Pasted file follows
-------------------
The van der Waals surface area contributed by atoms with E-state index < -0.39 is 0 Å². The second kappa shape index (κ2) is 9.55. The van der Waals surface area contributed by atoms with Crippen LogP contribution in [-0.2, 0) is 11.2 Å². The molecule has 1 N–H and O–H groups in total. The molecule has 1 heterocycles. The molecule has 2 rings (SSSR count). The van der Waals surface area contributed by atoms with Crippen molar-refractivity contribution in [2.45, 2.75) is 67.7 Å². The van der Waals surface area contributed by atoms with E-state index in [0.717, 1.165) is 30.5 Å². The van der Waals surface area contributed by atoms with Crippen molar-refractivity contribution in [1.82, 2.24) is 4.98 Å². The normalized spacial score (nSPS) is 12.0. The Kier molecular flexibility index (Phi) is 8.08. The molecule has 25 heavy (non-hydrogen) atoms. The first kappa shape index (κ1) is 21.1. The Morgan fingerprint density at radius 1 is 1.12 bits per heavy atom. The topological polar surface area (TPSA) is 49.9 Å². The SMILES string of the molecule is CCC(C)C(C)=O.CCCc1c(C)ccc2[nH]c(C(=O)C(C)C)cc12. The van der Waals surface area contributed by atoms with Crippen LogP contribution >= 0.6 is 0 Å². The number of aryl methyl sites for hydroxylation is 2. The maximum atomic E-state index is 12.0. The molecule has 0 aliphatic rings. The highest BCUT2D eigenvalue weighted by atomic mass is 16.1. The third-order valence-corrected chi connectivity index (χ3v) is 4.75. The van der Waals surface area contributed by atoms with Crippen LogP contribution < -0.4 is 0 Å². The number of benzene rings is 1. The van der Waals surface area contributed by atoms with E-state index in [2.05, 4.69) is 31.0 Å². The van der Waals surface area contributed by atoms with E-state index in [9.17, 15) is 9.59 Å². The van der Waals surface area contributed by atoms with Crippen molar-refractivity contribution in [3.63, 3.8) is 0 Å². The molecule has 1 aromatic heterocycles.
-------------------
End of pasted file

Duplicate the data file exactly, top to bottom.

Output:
The van der Waals surface area contributed by atoms with E-state index < -0.39 is 0 Å². The second kappa shape index (κ2) is 9.55. The van der Waals surface area contributed by atoms with Crippen LogP contribution in [-0.2, 0) is 11.2 Å². The molecule has 1 N–H and O–H groups in total. The molecule has 1 heterocycles. The molecule has 2 rings (SSSR count). The van der Waals surface area contributed by atoms with Crippen molar-refractivity contribution in [2.45, 2.75) is 67.7 Å². The van der Waals surface area contributed by atoms with E-state index in [0.717, 1.165) is 30.5 Å². The van der Waals surface area contributed by atoms with Crippen molar-refractivity contribution in [1.82, 2.24) is 4.98 Å². The normalized spacial score (nSPS) is 12.0. The Kier molecular flexibility index (Phi) is 8.08. The molecule has 25 heavy (non-hydrogen) atoms. The first kappa shape index (κ1) is 21.1. The Morgan fingerprint density at radius 1 is 1.12 bits per heavy atom. The topological polar surface area (TPSA) is 49.9 Å². The SMILES string of the molecule is CCC(C)C(C)=O.CCCc1c(C)ccc2[nH]c(C(=O)C(C)C)cc12. The van der Waals surface area contributed by atoms with Crippen LogP contribution >= 0.6 is 0 Å². The number of aryl methyl sites for hydroxylation is 2. The maximum atomic E-state index is 12.0. The molecule has 0 aliphatic rings. The highest BCUT2D eigenvalue weighted by atomic mass is 16.1. The third-order valence-corrected chi connectivity index (χ3v) is 4.75. The van der Waals surface area contributed by atoms with Crippen LogP contribution < -0.4 is 0 Å². The number of benzene rings is 1. The van der Waals surface area contributed by atoms with E-state index in [2.05, 4.69) is 31.0 Å². The van der Waals surface area contributed by atoms with E-state index in [9.17, 15) is 9.59 Å². The van der Waals surface area contributed by atoms with Crippen molar-refractivity contribution in [3.63, 3.8) is 0 Å². The molecule has 1 aromatic heterocycles.